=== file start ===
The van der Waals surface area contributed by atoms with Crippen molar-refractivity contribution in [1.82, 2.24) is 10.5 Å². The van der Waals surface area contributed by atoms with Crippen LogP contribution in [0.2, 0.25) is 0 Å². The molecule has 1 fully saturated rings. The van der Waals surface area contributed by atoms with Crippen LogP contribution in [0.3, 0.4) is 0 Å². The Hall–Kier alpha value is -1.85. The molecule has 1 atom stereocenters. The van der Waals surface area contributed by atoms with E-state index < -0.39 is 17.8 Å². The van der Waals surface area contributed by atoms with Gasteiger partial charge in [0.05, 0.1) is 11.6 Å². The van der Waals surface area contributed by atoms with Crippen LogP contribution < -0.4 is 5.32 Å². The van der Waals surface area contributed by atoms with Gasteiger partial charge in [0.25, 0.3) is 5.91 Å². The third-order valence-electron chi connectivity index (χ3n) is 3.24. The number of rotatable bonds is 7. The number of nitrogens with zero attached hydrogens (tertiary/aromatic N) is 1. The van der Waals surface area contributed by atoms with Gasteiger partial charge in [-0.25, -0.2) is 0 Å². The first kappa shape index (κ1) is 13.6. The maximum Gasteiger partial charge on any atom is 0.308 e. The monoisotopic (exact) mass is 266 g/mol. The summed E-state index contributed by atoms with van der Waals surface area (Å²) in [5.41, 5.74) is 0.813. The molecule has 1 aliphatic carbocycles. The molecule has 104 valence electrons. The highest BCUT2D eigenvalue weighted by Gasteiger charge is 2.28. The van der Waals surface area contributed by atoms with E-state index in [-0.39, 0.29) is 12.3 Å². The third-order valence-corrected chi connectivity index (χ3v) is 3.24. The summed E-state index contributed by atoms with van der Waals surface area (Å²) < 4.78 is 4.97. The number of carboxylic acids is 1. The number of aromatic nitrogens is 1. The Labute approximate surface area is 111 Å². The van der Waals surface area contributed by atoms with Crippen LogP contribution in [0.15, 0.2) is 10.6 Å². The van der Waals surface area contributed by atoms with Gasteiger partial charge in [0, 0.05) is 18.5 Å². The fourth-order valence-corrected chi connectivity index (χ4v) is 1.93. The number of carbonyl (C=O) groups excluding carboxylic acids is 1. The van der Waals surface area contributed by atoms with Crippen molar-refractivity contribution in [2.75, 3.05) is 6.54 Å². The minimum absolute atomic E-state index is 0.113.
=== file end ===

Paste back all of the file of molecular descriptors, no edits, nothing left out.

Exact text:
The van der Waals surface area contributed by atoms with Crippen molar-refractivity contribution in [1.82, 2.24) is 10.5 Å². The van der Waals surface area contributed by atoms with Crippen LogP contribution in [0.2, 0.25) is 0 Å². The molecule has 1 fully saturated rings. The van der Waals surface area contributed by atoms with Crippen LogP contribution in [0.3, 0.4) is 0 Å². The Hall–Kier alpha value is -1.85. The molecule has 1 atom stereocenters. The van der Waals surface area contributed by atoms with E-state index < -0.39 is 17.8 Å². The van der Waals surface area contributed by atoms with Gasteiger partial charge in [0.05, 0.1) is 11.6 Å². The van der Waals surface area contributed by atoms with Crippen LogP contribution < -0.4 is 5.32 Å². The van der Waals surface area contributed by atoms with Gasteiger partial charge in [0.25, 0.3) is 5.91 Å². The third-order valence-electron chi connectivity index (χ3n) is 3.24. The number of rotatable bonds is 7. The number of nitrogens with zero attached hydrogens (tertiary/aromatic N) is 1. The van der Waals surface area contributed by atoms with Gasteiger partial charge in [-0.25, -0.2) is 0 Å². The first kappa shape index (κ1) is 13.6. The maximum Gasteiger partial charge on any atom is 0.308 e. The monoisotopic (exact) mass is 266 g/mol. The summed E-state index contributed by atoms with van der Waals surface area (Å²) in [5.41, 5.74) is 0.813. The molecule has 1 aliphatic carbocycles. The molecule has 104 valence electrons. The highest BCUT2D eigenvalue weighted by Gasteiger charge is 2.28. The van der Waals surface area contributed by atoms with E-state index in [-0.39, 0.29) is 12.3 Å². The third-order valence-corrected chi connectivity index (χ3v) is 3.24. The summed E-state index contributed by atoms with van der Waals surface area (Å²) < 4.78 is 4.97. The number of carboxylic acids is 1. The number of aromatic nitrogens is 1. The Labute approximate surface area is 111 Å². The van der Waals surface area contributed by atoms with Crippen LogP contribution in [0.15, 0.2) is 10.6 Å². The van der Waals surface area contributed by atoms with Gasteiger partial charge in [0, 0.05) is 18.5 Å². The fourth-order valence-corrected chi connectivity index (χ4v) is 1.93. The number of carbonyl (C=O) groups excluding carboxylic acids is 1. The van der Waals surface area contributed by atoms with Crippen molar-refractivity contribution in [2.75, 3.05) is 6.54 Å². The minimum absolute atomic E-state index is 0.113.